The GroceryAid charity supports hundreds of Scottish grocery and convenience trade industry colleagues every year but has been something of an unsung hero – however that’s all set to change under a new management committee headed by industry veterans Peter Steel and Jim Harper.
For a charity dedicated to helping people in need across the entire grocery and convenience trade industry, including hundreds in Scotland, GroceryAid has historically flown a little under the radar north of the border. Formerly known as the National Grocers Benevolent Fund, it merged in 2012 with the confectionery trade body Sweet Charity to form GroceryAid. While Sweet Charity was reasonably well known in these parts, GroceryAid has yet to really make its mark in the Scottish local retailing trade.
All that is about to change if a brand-new Scottish committee’s ambitious plans come to fruition over the next few years. Jointly chaired by industry veterans Peter Steel (ex-McCurrach, pictured right) and Jim Harper (ex-Scotmid, pictured left), the Scottish committee aims to bring GroceryAid’s message – and support – to a wider audience in Scotland.
Steel explains: “We believe that GroceryAid is an ‘unsung hero’ in Scotland – supporting hundreds of Scottish industry colleagues across all the trade sectors including independent retail and wholesaling. It’s worth noting that most beneficiaries are currently in work and may actually work for businesses who are not engaged in the charity. That’s something we need to change. We can, and want to, support more colleagues but we need help from more of the Scottish trade.”
That’s where the Scottish branch committee comes in, but it’s also where the wider local retailing community has a part to play. “I don’t think awareness of the charity and the great work it does in Scotland is as high as it might be,” says Harper. “But we’re intent on changing that because the support that GroceryAid can provide to people who have fallen on tough times can be absolutely vital. We need more retailers to be aware of what the charity can offer so that they can spread the word and hopefully allow us to bring even more help and support in Scotland to those who badly need it.”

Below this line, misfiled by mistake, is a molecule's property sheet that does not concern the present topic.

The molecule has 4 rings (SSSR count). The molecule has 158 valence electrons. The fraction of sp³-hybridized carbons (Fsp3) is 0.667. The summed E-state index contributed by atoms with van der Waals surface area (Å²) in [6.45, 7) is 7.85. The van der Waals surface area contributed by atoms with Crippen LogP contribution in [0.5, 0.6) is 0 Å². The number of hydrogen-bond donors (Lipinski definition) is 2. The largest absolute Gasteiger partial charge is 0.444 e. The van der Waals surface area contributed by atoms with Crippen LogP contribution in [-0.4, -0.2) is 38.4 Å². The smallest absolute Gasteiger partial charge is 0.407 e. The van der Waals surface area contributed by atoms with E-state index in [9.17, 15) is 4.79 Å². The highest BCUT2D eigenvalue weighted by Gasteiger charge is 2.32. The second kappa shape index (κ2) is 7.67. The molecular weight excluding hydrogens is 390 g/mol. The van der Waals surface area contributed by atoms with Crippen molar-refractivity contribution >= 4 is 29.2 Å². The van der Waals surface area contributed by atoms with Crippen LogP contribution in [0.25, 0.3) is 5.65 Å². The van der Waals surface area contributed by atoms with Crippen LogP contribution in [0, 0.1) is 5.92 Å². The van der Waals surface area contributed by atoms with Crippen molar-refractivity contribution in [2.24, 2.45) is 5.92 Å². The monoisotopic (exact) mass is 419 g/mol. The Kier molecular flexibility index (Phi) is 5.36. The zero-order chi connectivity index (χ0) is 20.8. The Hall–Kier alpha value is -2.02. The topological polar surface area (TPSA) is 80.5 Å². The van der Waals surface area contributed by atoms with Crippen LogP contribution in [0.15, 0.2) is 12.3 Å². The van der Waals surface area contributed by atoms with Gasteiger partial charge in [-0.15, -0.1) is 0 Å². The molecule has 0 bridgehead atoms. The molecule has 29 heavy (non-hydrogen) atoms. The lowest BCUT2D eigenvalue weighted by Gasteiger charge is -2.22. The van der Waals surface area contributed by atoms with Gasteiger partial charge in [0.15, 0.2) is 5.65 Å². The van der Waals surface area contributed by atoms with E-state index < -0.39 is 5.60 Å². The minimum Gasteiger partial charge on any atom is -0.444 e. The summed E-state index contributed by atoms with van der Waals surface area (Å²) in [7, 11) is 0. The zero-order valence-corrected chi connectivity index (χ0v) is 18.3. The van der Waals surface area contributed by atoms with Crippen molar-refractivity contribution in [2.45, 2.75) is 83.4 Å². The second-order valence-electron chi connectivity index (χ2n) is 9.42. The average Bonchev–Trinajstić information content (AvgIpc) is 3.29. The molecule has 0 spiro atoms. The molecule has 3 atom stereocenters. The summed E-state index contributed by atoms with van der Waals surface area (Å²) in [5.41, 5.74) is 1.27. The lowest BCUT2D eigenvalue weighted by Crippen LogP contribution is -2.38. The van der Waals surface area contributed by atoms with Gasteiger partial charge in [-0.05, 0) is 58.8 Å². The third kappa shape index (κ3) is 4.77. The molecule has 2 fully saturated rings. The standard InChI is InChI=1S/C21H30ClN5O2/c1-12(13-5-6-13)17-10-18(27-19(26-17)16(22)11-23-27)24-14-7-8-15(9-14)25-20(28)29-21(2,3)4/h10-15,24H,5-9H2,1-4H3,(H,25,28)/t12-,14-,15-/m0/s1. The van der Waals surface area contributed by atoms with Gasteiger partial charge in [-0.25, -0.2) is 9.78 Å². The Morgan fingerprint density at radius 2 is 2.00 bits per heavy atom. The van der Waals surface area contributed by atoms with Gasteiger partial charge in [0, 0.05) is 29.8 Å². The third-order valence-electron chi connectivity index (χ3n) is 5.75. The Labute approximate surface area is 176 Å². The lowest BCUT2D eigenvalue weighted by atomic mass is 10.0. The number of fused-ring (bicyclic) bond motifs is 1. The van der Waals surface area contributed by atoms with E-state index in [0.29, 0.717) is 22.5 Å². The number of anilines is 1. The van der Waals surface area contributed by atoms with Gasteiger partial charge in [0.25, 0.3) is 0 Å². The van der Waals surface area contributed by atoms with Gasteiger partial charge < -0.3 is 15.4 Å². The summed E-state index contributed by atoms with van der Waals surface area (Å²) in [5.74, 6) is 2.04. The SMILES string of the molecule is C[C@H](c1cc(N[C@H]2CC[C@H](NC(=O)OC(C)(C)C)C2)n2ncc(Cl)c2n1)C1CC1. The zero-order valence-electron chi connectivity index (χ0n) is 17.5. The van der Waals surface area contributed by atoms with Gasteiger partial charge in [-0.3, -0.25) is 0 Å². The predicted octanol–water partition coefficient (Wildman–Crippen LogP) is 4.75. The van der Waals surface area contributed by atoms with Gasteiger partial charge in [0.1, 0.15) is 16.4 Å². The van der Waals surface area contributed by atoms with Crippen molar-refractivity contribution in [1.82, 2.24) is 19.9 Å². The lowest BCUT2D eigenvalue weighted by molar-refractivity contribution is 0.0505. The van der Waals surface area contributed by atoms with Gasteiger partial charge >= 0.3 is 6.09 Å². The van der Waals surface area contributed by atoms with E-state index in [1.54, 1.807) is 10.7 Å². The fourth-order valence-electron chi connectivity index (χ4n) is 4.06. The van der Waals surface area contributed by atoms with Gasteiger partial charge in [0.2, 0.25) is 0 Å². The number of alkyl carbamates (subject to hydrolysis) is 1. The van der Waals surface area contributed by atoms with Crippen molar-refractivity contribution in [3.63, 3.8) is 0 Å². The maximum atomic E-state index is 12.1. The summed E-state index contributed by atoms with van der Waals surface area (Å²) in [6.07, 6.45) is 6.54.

To support this drive, the pair have recruited a committee of people from across the industry [see panel] who are volunteering their time to raise the profile of the charity and, obviously, raise funds to help colleagues in need.
GroceryAid is wholly funded by charitable donations and the fundraising efforts of colleagues and companies in the trade. There is no charge to businesses for the range of support services from which qualifying industry colleagues can and do benefit. These include:
- Financial help – both long term funding and short-term ‘crisis’ grants
- A confidential helpline which gives access to advice and support in a number of areas including:
- Relationship counselling
- Emotional support and advice
- Debt advice
- Health and Wellness
- Workplace Critical Incident support
The final item on that list – Workplace Critical Incident support – was recently launched to help industry colleagues who have experienced some form of traumatic event. This is hugely relevant in Scotland where our independent sector in particular continues to be blighted by violent crime.
The charity spent £4.25m on welfare last year of which over £500,000 was spent in Scotland. That spend in Scotland was roughly split three ways: a third to colleagues in independent retailers, a third to colleagues in the major multiples and the final third to those in the manufacturing and wholesale sectors. The charity truly touches every sector of the trade.
And the support that GroceryAid can provide has never been more important. Over the last year, there has been an 8% increase in the number of colleagues supported. There has also been a 10% increase in people accessing confidential advice and an increase of 35% of people seeking financial advice.
“If anyone thinks the need for charitable support isn’t growing, then think again,” concludes Steel. “This year, the committee has set out new aims for the next three years in Scotland with one overriding target: we want to double the number of Scottish beneficiaries from around 500 to over 1,000 people – but to do this we need the support of the Scottish local retailing community.”
To get in touch with the Scottish committee, email firstname.lastname@example.org.